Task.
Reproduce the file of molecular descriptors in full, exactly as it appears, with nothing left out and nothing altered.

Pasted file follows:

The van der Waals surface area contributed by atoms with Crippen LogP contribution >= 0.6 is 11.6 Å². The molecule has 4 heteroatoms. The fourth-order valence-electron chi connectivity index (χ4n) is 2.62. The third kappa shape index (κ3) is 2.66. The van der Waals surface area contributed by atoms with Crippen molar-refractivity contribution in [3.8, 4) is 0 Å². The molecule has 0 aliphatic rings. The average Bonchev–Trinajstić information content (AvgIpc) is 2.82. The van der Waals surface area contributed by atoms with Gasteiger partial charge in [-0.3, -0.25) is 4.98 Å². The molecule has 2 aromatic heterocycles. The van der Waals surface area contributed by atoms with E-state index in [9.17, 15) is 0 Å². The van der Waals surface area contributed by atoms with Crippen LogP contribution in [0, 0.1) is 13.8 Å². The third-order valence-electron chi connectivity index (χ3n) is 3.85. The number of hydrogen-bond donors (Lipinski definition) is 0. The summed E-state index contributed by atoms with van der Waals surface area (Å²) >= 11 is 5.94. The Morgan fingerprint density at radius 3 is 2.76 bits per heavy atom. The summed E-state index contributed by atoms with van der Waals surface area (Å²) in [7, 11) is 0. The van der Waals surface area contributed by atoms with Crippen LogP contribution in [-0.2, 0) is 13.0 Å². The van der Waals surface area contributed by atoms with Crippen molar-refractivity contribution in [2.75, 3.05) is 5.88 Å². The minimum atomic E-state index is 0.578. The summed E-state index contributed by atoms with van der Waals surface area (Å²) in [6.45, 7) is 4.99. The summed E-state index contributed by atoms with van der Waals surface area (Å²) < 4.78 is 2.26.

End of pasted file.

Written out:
The van der Waals surface area contributed by atoms with Crippen LogP contribution >= 0.6 is 11.6 Å². The molecule has 4 heteroatoms. The fourth-order valence-electron chi connectivity index (χ4n) is 2.62. The third kappa shape index (κ3) is 2.66. The van der Waals surface area contributed by atoms with Crippen molar-refractivity contribution in [3.8, 4) is 0 Å². The molecule has 0 aliphatic rings. The average Bonchev–Trinajstić information content (AvgIpc) is 2.82. The van der Waals surface area contributed by atoms with Gasteiger partial charge in [-0.3, -0.25) is 4.98 Å². The molecule has 2 aromatic heterocycles. The van der Waals surface area contributed by atoms with E-state index in [9.17, 15) is 0 Å². The van der Waals surface area contributed by atoms with Crippen LogP contribution in [0, 0.1) is 13.8 Å². The third-order valence-electron chi connectivity index (χ3n) is 3.85. The number of hydrogen-bond donors (Lipinski definition) is 0. The summed E-state index contributed by atoms with van der Waals surface area (Å²) >= 11 is 5.94. The Morgan fingerprint density at radius 3 is 2.76 bits per heavy atom. The summed E-state index contributed by atoms with van der Waals surface area (Å²) in [7, 11) is 0. The van der Waals surface area contributed by atoms with Crippen LogP contribution in [-0.2, 0) is 13.0 Å². The van der Waals surface area contributed by atoms with Crippen molar-refractivity contribution in [2.75, 3.05) is 5.88 Å². The minimum atomic E-state index is 0.578. The summed E-state index contributed by atoms with van der Waals surface area (Å²) in [6.45, 7) is 4.99. The summed E-state index contributed by atoms with van der Waals surface area (Å²) < 4.78 is 2.26.